Mnangagwa vows to tackle graft, compensate white farmers
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Euphoria filled the National Sports Stadium in the capital Harare as new Zimbabwe president Emmerson Mnangagwa was sworn in a ceremony in front of a capacity crowd.
Zimbabweans filled the the 60 000-seater stadium to witness the event that finally sealed the end of deposed former leader Robert Mugabe.
Former Zambia president Kenneth Kaunda joined regional leaders such as President Ian Khama of Botswana, Edgar Lungu of Zambia, former Namibia president Sam Nujoma and Zimbabwe opposition leader Morgan Tsvangirai in what was a carnival atmosphere.
Speaking shortly after being sworn in, Mnangagwa said: "Never and never again shall Zimbabwe be subjected to such suffering."
He made an open appeal to all Zimbabweans to help rebuild the country and even extended an olive branch to the white farmers that were hounded off their lands under the dark years of Mugabe rule.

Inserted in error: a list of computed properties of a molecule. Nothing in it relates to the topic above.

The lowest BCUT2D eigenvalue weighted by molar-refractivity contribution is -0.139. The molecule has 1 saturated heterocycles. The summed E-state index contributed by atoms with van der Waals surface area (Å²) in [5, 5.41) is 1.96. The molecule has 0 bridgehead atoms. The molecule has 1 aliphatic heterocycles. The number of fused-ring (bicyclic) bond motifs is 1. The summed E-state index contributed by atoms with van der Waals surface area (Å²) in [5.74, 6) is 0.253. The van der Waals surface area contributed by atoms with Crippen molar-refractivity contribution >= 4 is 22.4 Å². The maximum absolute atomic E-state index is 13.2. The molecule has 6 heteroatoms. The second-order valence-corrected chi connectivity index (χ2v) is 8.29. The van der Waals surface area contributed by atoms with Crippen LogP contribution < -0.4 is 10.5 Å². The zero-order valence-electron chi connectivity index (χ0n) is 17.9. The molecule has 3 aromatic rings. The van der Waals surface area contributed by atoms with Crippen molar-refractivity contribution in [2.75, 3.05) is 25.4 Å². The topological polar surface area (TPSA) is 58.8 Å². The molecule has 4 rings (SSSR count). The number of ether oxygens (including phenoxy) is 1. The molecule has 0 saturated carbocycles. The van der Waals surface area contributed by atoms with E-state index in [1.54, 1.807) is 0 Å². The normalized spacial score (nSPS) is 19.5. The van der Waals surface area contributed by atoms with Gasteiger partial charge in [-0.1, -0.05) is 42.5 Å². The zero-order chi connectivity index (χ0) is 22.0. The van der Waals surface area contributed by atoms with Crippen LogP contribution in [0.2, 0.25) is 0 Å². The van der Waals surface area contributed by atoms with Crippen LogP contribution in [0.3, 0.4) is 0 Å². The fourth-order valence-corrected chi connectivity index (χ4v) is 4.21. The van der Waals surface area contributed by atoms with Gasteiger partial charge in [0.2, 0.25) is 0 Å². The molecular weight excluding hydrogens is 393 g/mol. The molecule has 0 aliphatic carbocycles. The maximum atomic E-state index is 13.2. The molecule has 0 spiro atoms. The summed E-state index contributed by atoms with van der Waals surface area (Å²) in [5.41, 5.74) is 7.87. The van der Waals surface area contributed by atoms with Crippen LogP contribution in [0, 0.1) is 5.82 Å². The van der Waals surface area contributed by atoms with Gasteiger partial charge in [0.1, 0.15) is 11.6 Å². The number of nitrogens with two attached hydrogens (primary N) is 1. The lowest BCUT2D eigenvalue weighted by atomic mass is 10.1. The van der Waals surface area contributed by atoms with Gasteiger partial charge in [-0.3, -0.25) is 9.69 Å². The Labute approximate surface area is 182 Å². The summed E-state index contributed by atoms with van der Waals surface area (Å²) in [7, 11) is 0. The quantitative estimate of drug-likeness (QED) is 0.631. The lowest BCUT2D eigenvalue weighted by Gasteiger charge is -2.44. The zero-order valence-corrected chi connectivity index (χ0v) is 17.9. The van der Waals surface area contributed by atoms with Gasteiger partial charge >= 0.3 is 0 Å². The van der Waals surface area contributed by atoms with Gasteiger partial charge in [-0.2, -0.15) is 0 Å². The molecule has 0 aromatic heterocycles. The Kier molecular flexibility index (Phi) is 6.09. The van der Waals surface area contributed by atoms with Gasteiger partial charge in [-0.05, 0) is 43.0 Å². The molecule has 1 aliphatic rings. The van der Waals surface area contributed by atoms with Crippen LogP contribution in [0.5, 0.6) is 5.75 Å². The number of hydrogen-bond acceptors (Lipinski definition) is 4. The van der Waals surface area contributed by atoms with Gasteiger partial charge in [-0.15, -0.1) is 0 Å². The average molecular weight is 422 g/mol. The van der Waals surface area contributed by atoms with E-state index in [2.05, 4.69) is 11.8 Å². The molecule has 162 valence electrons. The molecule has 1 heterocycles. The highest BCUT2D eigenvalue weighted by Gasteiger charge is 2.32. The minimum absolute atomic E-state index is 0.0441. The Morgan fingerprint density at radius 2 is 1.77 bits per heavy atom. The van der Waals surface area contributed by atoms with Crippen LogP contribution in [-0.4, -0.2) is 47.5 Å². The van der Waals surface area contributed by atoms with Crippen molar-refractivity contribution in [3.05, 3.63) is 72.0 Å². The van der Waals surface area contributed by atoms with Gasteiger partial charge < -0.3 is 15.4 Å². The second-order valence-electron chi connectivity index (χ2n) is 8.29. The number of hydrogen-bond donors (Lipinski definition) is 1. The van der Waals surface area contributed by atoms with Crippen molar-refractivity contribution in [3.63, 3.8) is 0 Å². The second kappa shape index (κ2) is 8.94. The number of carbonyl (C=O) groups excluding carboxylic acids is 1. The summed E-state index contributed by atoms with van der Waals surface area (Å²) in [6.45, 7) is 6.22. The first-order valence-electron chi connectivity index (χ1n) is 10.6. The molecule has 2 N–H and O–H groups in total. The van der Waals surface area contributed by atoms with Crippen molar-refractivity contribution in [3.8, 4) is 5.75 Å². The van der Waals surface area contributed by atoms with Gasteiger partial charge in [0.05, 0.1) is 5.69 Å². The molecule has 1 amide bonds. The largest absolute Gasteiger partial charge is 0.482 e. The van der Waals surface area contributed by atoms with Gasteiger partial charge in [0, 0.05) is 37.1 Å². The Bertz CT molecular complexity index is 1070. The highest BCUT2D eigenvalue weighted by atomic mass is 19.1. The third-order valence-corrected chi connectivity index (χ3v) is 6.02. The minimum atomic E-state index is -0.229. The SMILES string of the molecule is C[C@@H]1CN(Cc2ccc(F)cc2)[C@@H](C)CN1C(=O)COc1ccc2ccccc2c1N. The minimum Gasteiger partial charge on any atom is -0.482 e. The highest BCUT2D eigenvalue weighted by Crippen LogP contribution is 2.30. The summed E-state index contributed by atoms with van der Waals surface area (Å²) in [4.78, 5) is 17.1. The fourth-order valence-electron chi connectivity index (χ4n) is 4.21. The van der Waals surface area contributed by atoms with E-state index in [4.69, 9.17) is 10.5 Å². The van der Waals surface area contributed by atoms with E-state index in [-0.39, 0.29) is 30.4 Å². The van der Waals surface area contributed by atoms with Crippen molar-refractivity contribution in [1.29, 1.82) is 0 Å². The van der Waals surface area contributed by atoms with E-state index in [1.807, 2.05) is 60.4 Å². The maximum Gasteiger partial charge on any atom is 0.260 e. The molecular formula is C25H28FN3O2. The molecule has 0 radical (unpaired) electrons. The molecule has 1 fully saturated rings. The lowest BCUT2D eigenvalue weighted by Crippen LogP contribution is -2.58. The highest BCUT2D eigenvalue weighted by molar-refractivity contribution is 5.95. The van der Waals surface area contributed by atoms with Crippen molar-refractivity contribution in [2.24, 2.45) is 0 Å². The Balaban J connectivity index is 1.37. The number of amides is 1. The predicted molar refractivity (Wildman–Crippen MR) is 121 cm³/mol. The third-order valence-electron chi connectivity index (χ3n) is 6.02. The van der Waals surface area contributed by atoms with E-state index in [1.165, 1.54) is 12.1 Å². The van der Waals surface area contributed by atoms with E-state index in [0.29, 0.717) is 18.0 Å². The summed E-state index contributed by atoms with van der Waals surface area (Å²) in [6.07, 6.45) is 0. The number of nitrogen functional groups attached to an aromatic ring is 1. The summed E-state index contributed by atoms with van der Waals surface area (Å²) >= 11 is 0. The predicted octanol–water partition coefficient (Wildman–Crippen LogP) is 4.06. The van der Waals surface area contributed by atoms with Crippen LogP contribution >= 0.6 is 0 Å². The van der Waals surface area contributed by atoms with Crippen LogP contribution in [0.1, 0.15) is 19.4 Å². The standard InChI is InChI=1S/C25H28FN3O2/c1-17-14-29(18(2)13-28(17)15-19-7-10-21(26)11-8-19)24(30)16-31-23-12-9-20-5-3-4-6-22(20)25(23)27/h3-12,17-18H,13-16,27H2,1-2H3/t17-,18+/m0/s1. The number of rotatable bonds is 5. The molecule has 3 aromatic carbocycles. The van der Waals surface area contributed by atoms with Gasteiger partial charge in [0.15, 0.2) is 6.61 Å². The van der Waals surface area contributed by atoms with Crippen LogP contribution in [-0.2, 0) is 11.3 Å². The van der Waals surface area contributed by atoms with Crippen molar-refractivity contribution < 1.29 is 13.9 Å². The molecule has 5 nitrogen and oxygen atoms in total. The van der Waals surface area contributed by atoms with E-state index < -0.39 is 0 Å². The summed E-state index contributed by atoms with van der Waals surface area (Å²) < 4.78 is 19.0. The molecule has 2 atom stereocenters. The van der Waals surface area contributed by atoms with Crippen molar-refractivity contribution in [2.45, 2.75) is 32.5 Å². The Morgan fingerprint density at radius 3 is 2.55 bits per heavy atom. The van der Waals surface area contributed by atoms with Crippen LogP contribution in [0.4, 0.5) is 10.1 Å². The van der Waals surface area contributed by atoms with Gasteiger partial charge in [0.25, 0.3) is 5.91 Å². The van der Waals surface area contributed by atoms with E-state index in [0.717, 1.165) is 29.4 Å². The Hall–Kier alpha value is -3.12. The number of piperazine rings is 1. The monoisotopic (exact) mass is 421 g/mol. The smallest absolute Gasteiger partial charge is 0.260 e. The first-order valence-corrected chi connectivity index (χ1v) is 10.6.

"We must compensate our farmers in line with our laws," he said as he called for "bygones to be bygones".
He even paid tribute to Mugabe and said the focus of his admnistration will be to get Zimbabwe working again.
"Our quest for development must be premised on a just and equitable society. We want an economy that is back on its feet," he said.
The 75-year-old leader got a round of applause when he mentioned efforts to tackle corruption and the liquidity crisis which has virtually paralysed the country.
"We have to aspire to be a clean nation. To our civil servants, we have an economy to recover and people to serve. Gone are the days of absenteeism."
The man nicknamed The Crocodile promised that his administration would come have down hard on the corrupt.
He declared Zimbabwe open for business and invited international investors to consider an attractive investment destination.
He further called for end to sanctions against the impoverished southern African nation.
"We ask those that have previously punished us to reconsider their position."
Mnangagwa concluded by saying Zimbabwe has a lot of work to do. "The task before us is bigger than competing for political office."
He emphasised that the elections will go ahead as planned and that his job is to serve all Zimbabweans, regardless of colour, religion, ethnicity or creed.